Behind MacMillan’s The Four Seasons with choreologist Giacomo Bevilacqua
Kenneth MacMillan’s 1975 piece The Four Seasons will be performed by our talented 1st and 2nd Year Upper School students in the upcoming Summer Performance season at Opera Holland Park and the Royal Opera House.
Our students have had the pleasure of learning from expert choreologist and ballet dancer Giacomo Bevilacqua in the staging of MacMillan’s original work.
Preserving choreographic intent
Giacomo Bevilacqua trained in the Russian classical methodology with the Accademia di Ballo del Teatro alla Scala in Milan before joining the ensemble of Staatsballett Berlin. Joining the company as a member of the corps de ballet, Giacomo worked with a plethora of renowned choreographers and their repetiteurs, including George Balanchine, John Cranko, Jiří Kylián, Nacho Duato, Patrice Bart and Vladimir Malakhov.
During his time with the company, Giacomo worked alongside a choreologist and was fascinated by the ability to analyse and record human movement in the recording and restaging of dance works. From Frederick Ashton to Christopher Wheeldon, many choreographers and companies worldwide utilise the Benesh Movement Notation methodology to analyse, notate, preserve and restage dance choreographies.
Inspired by these prestigious choreographers, Giacomo completed his studies and became a qualified choreologist. We spoke with him about his passion for choreology:
I was so fascinated by the richness of detail the Benesh Movement Notation system could preserve. I found that every time a ballet was restaged without a notation system, the choreography was always different, and there were always mistakes and incongruencies in the detail of the choreography. What fascinated me about the notation technique was that the original choreography was still so perfect, squared and rich in detail.
Kenneth MacMillan’s The Four Seasons
Kenneth MacMillan’s The Four Seasons was first performed in 1975 by The Royal Ballet at the Royal Opera House in Covent Garden. The ballet was tailor-made for the company and devised to showcase the company’s depth from corps de ballet to Soloists and Principals after the corps de ballet received the Evening Standard Ballet Award for outstanding contribution to dance in 1974.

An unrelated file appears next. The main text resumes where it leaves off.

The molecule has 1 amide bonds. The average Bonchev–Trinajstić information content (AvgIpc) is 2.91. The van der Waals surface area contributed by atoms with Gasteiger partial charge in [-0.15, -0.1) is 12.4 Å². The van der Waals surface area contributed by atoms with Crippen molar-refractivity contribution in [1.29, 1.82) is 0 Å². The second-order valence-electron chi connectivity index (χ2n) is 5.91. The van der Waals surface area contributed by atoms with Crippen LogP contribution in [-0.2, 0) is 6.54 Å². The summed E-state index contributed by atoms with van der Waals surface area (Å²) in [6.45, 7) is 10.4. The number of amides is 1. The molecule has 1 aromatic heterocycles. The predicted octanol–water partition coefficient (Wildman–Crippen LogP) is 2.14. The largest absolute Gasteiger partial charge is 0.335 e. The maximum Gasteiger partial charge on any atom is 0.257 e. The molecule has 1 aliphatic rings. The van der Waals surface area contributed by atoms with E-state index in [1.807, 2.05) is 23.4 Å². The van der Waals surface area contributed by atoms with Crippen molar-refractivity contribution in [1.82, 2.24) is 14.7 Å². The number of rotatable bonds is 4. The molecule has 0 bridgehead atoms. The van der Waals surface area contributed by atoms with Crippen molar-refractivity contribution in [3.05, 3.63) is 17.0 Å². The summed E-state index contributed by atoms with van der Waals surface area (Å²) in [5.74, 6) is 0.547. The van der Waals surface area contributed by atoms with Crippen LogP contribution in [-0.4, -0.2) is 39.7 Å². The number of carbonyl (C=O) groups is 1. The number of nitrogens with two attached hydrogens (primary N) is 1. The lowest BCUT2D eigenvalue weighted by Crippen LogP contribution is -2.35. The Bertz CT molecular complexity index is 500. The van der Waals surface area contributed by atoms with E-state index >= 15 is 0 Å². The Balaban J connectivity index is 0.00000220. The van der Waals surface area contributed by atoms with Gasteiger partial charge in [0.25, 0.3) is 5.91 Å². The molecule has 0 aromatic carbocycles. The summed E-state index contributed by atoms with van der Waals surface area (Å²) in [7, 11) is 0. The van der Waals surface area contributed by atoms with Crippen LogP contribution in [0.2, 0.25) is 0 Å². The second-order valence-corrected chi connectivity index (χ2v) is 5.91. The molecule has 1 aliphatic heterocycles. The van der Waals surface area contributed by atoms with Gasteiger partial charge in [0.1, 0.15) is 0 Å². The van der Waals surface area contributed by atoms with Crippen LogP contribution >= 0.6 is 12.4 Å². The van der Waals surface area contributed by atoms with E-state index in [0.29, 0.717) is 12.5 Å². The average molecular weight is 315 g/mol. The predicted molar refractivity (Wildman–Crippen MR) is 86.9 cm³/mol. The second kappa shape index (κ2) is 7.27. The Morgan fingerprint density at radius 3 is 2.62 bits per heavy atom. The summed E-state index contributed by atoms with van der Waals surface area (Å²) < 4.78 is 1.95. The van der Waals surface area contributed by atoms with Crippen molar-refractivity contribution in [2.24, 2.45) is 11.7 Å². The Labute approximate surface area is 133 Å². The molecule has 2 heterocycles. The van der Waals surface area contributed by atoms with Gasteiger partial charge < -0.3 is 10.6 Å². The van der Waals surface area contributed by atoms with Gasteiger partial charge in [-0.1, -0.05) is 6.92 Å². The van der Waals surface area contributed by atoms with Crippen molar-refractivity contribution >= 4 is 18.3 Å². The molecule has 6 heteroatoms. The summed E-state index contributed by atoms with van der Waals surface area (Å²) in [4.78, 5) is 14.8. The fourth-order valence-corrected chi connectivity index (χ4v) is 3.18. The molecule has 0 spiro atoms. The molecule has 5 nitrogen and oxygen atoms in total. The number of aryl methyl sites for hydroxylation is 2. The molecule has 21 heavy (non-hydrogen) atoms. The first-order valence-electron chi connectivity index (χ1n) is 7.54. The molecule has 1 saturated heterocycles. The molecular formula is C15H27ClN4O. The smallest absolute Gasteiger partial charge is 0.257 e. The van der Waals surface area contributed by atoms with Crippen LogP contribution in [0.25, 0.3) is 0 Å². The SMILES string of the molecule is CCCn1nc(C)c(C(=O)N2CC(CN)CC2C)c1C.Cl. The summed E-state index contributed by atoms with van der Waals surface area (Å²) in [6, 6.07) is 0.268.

Set to music from three of Giuseppe Verdi’s operas, the ballet involves a series of ensemble dances, requiring flawless technique, intricate footwork, pirouettes, and allegro from both male and female dancers.
Macmillan received praise for his inventive choreography and distinctive vocabulary of movement, with many labelling The Four Seasons as a ‘choreographic jewel’ requiring the highest level of technique and artistry.
History of The Four Seasons
The Four Seasons was last performed by The Royal Ballet School in 2011 in our Royal Opera House Summer Performance. Rehearsed by Nicola Tranah and Zhan Atymtayev, this year’s performance features a large cast of male and female 1st and 2nd Year Upper School Students.
Thanks to always working alongside a choreologist, MacMillan’s ideas and choreography have been well preserved, with a plethora of information and materials available from his landmark ballets. After conducting a thorough movement analysis of the original work to preserve MacMillan’s choreographic intention, Giacomo worked with our students to restage The Four Seasons. Here he speaks about the challenges of the restaging process and MacMillan’s choreography:
I enjoy the challenge of MacMillan’s choreography. The steps are all from the classical ballet vocabulary, and are not too complex, but his ability to combine simple movements in a complex structure, playing alongside a quicker tempo than usual and constant changes of direction, makes the piece very interesting for the audience to watch.
The piece is choreographically intense, complex and will be a great challenge for the students to master.
Set to take the stage at Opera Holland Park and the Royal Opera House, The Four Seasons will provide a captivating display of technique, artistry and inventive choreography. Giacomo was full of praise for our dancers:
The dancers are incredibly skilled, well-trained and professional. They are motivated to learn and keen to challenge themselves with the piece.
Our students are so fortunate to benefit from Giacomo’s coaching, and we thank him for sharing his expertise.
The Royal Ballet School brings you MacMillan’s The Four Seasons with generous support from Nishi Somaiya.
The Royal Ballet School’s Summer Performances are sponsored by Kinoshita Group.
Please note an earlier version of this blog post erroneously stated that Giacomo had been promoted to Soloist at Staatsballett Berlin.